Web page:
Stage 4 is a slightly calmer affair, but it certainly has its moments. And Sagume can cause plenty of worry. Most of the stage is spent hoping you aren’t going to get hit in the face by a laser. But take the ‘downtime’ while you can, because then comes Stage 5. And it’s just utterly insane on every level. So many bullets fly at you at such stupendous speeds, you do sometimes wonder if you could possibly dodge them. And yet the stage is nothing compared to its boss, Clownpiece. She’s one of the most astonishing fights in all Touhou history, make no mistake. Never has a Touhou boss brought me so utterly to my knees in amazement at the sheer firepower they have. There’s supposed to be a way to dodge all her stuff…but having faced her, I don’t know what any of it is. I’m not even mad, her stuff is just amazing.
But at least she doesn’t get quite blatantly and ridiculously cheap. At least, you can’t tell with everything she fires at you. The final stage is a nasty bastard. By Stage 6 standards the stage is a long one, but not necessarily hard. It’s just an amuse-bouche before the finale, this time with Junko. Her spell cards are designed purely to kill you. They don’t look all that good for the most part, but what they do look is impossible to dodge. And so it proves to be, most of the time. Some of her stuff will at least give you a few more pixels to work with, but most of the time? Nah. And her last spell is remarkable. It seems easy enough to start, and gets nice and hard as she throws in more bullets, but then suddenly she throws in her super-fast bullets in her last phase and you wonder why on earth she had to take it quite this far. Of course, there’s a reason she does all of this (the plot)…but is it art? Not really, no. Still, it’s a very strange sensation going through her fight. It’s not the most spectacular fight, but it still feels suitably epic.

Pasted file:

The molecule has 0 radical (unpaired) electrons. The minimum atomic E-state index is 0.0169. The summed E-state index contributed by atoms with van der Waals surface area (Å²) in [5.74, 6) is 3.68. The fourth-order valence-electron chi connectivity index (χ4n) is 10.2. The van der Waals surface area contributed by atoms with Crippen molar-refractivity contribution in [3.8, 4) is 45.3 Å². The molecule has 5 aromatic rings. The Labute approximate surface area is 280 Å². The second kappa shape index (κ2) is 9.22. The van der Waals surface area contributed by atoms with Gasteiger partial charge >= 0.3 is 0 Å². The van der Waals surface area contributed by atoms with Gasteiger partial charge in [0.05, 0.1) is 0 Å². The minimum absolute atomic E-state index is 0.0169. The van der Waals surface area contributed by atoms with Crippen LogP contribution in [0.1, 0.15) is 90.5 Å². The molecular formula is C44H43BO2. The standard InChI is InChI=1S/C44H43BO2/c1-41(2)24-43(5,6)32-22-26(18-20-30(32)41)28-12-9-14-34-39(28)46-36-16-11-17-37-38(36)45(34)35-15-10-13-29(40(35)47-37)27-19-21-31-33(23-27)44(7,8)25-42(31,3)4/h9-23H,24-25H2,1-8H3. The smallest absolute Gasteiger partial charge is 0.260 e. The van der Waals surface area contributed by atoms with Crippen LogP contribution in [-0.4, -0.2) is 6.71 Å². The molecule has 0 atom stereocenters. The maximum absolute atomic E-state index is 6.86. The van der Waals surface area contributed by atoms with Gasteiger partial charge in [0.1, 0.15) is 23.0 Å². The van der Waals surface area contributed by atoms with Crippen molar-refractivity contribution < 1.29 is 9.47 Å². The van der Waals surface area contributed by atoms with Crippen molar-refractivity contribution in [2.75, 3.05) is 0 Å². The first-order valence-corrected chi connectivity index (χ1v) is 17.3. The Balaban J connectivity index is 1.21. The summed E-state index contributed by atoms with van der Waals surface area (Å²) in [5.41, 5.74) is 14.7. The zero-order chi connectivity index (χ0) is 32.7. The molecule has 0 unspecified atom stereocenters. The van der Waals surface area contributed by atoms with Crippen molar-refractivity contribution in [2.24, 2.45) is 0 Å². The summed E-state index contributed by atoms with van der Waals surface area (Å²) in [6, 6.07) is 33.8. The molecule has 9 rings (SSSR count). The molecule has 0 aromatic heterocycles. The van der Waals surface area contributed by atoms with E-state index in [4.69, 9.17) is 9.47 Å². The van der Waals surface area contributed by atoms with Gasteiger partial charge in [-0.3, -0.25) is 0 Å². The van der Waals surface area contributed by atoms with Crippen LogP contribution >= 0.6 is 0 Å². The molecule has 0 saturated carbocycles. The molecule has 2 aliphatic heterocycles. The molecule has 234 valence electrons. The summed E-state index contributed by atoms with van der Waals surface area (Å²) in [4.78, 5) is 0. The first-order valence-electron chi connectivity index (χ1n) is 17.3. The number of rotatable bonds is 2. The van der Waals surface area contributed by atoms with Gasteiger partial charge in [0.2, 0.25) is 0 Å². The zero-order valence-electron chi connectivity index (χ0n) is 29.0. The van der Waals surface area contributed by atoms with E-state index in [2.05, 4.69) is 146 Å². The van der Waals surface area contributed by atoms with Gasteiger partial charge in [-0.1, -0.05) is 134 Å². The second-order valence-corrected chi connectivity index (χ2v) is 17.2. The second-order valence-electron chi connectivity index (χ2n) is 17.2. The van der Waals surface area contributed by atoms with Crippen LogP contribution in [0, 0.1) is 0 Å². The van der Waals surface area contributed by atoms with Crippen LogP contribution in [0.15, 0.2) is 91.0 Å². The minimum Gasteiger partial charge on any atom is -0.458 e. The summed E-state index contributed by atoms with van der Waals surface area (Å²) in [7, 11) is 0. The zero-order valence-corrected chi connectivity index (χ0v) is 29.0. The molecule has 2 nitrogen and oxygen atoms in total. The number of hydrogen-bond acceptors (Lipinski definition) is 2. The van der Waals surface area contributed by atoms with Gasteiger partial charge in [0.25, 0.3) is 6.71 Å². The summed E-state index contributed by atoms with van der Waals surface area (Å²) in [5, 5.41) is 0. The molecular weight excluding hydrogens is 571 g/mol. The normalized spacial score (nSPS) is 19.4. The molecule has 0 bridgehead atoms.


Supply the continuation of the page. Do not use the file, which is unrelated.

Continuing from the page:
And completing the general bizarreness of this game is the Extra Stage, which is again unlike any other before. The stage itself isn’t really all that, its challenge not matching the rest of the game, but the boss fight is where things really get different. Hecatia is meant to be the boss, but she is joined by Junko who steps in for a couple of non-spells and spells. It has plenty of difficult attacks within, and whilst it isn’t the very best Extra stage in Touhou, it’s pretty good. The main game has better stages, though.
But it doesn’t really matter. Because at its very best, LoLK succeeds in the one area it matters most. With TD and DDC, ZUN had failed to recapture the feeling of playing through Touhou that made MoF, SA and UFO such great games to play through. With LoLK, he finally found it again. And in an incredible way. The main game is an absolute rollercoaster of action, the enemies come at you with full force, and you’re playing Touhou with its most iconic elements at hand. Reimu, Marisa and Sanae may not be equal as shot types, but playing as them feels so…right in this game. Or you’re playing as Reisen in a new and faintly ridiculous way, which is great too. I mean, it’s Reisen! Most of all though, the atmosphere of the whole game is wonderful. It feels epic right from the start. The middle sets you up very nicely for the onslaught to come. And the last two stages are the definition of what makes Touhou so lovably crazy. In short, LoLK has everything that makes Touhou what it is. Just playing it is an experience to relish. It’s absolutely magnificent. Brilliant. Maybe as good as Touhou has ever been…